If you have 3 1.5GB tables then you might as well go for 4GB while you're at
it.  Make sure you've got a bigmem kernel either running or available, and
boost effective_cache_size by whatever amount you increase the RAM by.  We
run a Quad Xeon/4GB server on Redhat 7.3 and it's solid as a rock.

There is no way I know of to get indexes preferentially cached over data


> -----Original Message-----
> [mailto:[EMAIL PROTECTED] Behalf Of Nick
> Fankhauser
> Sent: 17 December 2003 19:57
> Subject: [PERFORM] Adding RAM: seeking advice & warnings of hidden
> "gotchas"
> Hi-
> After having done my best to squeeze better performance out of our
> application by tuning within our existing resources, I'm falling back on
> adding memory as a short-term solution while we get creative for
> a long-term
> fix. I'm curious about what experiences others have had with the
> process of
> adding big chunks of RAM. In particular, if I'm trying to encourage the OS
> to cache more of my index information in RAM, what sort of configuration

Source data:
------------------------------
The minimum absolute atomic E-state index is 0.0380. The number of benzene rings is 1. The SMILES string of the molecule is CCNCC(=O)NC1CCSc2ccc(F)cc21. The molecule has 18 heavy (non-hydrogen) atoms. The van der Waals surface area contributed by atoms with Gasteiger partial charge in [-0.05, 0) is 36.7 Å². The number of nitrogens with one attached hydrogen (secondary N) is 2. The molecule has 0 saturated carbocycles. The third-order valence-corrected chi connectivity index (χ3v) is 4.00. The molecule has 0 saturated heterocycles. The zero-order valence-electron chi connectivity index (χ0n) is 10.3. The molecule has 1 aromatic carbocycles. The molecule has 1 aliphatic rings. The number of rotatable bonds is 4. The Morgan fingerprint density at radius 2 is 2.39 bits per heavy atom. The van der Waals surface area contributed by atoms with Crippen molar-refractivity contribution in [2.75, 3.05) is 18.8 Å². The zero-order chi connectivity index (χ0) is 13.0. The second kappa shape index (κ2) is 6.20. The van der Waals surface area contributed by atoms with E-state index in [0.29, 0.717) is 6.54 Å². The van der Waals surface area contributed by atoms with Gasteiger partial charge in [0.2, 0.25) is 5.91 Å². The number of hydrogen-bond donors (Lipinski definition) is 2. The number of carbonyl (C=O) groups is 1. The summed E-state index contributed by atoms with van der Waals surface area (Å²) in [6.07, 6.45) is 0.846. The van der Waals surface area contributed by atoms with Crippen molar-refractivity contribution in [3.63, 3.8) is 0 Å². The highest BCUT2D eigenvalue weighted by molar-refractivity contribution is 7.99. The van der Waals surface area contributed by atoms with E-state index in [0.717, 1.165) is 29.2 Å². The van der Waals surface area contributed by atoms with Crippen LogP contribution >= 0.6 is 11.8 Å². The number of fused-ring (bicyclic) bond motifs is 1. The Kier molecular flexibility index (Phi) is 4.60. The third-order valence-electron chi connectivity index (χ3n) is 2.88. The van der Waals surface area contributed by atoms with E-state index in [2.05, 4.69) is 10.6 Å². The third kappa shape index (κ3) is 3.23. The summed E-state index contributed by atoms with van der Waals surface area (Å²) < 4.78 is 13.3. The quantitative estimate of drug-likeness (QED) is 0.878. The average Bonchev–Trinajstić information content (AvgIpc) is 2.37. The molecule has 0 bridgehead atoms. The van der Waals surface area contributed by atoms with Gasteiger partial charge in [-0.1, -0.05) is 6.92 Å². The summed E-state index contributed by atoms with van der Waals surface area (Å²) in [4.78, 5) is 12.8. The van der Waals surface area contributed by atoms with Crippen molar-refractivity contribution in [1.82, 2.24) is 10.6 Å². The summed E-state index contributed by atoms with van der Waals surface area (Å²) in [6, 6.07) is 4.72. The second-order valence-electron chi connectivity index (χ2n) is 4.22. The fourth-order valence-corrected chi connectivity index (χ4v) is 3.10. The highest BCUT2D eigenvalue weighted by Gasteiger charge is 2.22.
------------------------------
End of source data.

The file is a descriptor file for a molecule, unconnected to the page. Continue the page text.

> should I do at both the PostgreSQL and OS level?
> In a slightly off-topic vein, I'd also like to hear about it if
> anyone knows
> about any gotchas at the OS level that might become a problem.
> The server is a dual processor Athlon 1.2GHz box with hardware
> currently has 1 GB RAM, and we're planning to add one GB more for
> a total of
> 2GB. The OS is Debian Linux Kernel 2.4.x, and we're on PostgreSQL v7.3.2
> My current memory related settings are:
> SHMMAX and SHMALL set to 128MB (OS setting)
> shared buffers 8192 (64MB)
> sort_mem 16384 (16MB)
> effective_cache_size  65536 (512MB)
> We support up to 70 active users, sharing a connection pool of 16
> connections. Most of the queries center around 3 tables that are about 1.5
> GB each.
> Thanks.
>    -Nick
> ---------------------------------------------------------------------
> Nick Fankhauser
>     [EMAIL PROTECTED]  Phone 1.765.965.7363  Fax 1.765.962.9788
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